NEW YORK — The semiconductor industry needs to embrace chip stacking amid a slowdown in Moore’s Law and the rise of data-driven applications, says an IBM fellow.
IBM is looking for alternatives to CMOS technology and Von Neumann architecture. Semiconductor packaging of integrated bipolar silicon is needed. In addition, 3D integration allows for strong I/O performance; 2.5D and improved materials are also highly beneficial as IBM looks for cost-effective means of semiconductor packaging.
Jon Casey, an IBM Fellow in the semiconductor research and development center, has a background in semiconductor packaging, which is involved in coming up with ways to augment the technology beyond Moore’s Law -- the theme of Casey’s presentation this week at the SEMI Industry Strategy Symposium in Half Moon Bay, Calif. Casey spoke with EE Times before the event and offered an overview of his speech.
Casey told us his views are relatively consistent with those of Bernie Meyerson, as expressed in Meyerson’s recent interview with EE Times. Casey began by saying that Moore’s Law and the traditional CMOS approach is severely challenged:
There’s been lots of press out there that says that Moore’s Law is dead or soon to be dead, and people are putting dates on that. The IT industry itself is undergoing a major paradigm shift to new architectures that are really data-centric due to the vast amount of data on those systems.
As a result, Casey noted the need for a change in approach.
We need to do things differently from how we’ve historically been doing them in CMOS. Our traditional systems really are not designed to handle massive amounts of data coming in at high rates. A lot of that data is quite uncertain, meaning there’s a lot of data that you want to ignore, the source of which you don’t know. The traditional MCU approach and Von Neumann architecture for systems are not designed to do that. We need to look at alternative ways to do that.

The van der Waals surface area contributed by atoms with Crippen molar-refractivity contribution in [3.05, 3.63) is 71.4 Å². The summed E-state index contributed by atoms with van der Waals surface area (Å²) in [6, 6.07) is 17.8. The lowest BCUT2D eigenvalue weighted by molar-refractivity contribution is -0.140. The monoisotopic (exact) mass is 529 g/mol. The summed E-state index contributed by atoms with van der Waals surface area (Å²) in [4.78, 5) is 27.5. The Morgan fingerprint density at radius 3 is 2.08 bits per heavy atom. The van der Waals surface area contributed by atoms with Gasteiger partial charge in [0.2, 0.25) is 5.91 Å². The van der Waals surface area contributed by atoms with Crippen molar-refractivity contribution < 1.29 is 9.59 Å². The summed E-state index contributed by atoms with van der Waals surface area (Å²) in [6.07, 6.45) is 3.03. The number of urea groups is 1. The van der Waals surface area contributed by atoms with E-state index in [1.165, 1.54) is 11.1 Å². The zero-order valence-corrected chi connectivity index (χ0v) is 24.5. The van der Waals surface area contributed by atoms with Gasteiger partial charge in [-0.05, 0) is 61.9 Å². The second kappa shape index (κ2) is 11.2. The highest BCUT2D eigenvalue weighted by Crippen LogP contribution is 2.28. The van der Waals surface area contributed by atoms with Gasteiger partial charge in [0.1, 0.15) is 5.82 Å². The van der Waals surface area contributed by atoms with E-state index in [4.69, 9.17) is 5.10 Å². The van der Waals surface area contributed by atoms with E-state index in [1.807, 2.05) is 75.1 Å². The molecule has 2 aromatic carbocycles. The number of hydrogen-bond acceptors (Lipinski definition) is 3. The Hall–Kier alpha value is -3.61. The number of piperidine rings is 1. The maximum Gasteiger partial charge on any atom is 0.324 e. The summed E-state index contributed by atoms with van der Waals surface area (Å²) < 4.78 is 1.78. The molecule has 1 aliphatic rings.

Casey indicated that semiconductor packaging of integrated bipolar silicon is revisiting that same area of technology.
Transitions to 450 and to EUV will happen when it is economically feasible to have happen. It’s a combination of factors that are needed. You start doing volumetric or heterogeneous scaling at the silicon packaging level to cheap performance gains to augment what we get from scaling moving forward.
Among the best ways to accomplish that is 3D integration. According to Casey, 3D provides exceptional I/O performance.
Traditional 3D stacking of two active chips, we believe, will be a beneficial approach moving forward. First of all, you get a tighter density; and second, if you step back and look at a data-driven architecture, the key feature is you need to access it quickly and optimize for I/O capability.
One way to accomplish that is to improve the materials, as well as the way the components are integrated and pulled together as closely as possible, according to Casey. “In short, communication distance equates to latency. What we are trying to do is scaling. 3D is a good approach to that.”
Then there is the option of 2.5D integration, an increasingly enticing one for IBM.
2.5D integration can be silicon-based, organic-based, or glass-based. We are in the process of evaluating those capabilities to deal with large workloads and large datasets. If you step back and look at the technical approach to this, there’s a lot of stuff IBM’s been doing.
Casey noted 2.5D solutions' ability to integrate chips from vastly different technologies to produce a module that has high performance at a good cost. He mentioned the use of a model with three chips, the first of which is a 45 nm SOI control chip with a CMOS processor die. It is placed on a 2.5D solution immediately next to that 45 nm CMOS processor die, where there are two 130 nm SiGe transceivers all placed on a silicon interposer on a substrate.
Now what you have is a module with three die on a silicon interposer. Now we have a functional transceiver with mixed silicon technology. The data rate between the chips is two terabits per second, which is very high. To integrate without using the highest level of silicon creates a solution that is independent of the success of Moore’s Law. That’s the thrust of the presentation: How do we get performance if Moore’s Law starts slowing down?
In closing, Casey said semiconductor technology is currently healthy. “It’s not going away. We need more and more devices. We need to figure out the most cost-effective way to move forward.”
— Zewde Yeraswork, Associate Editor, EE Times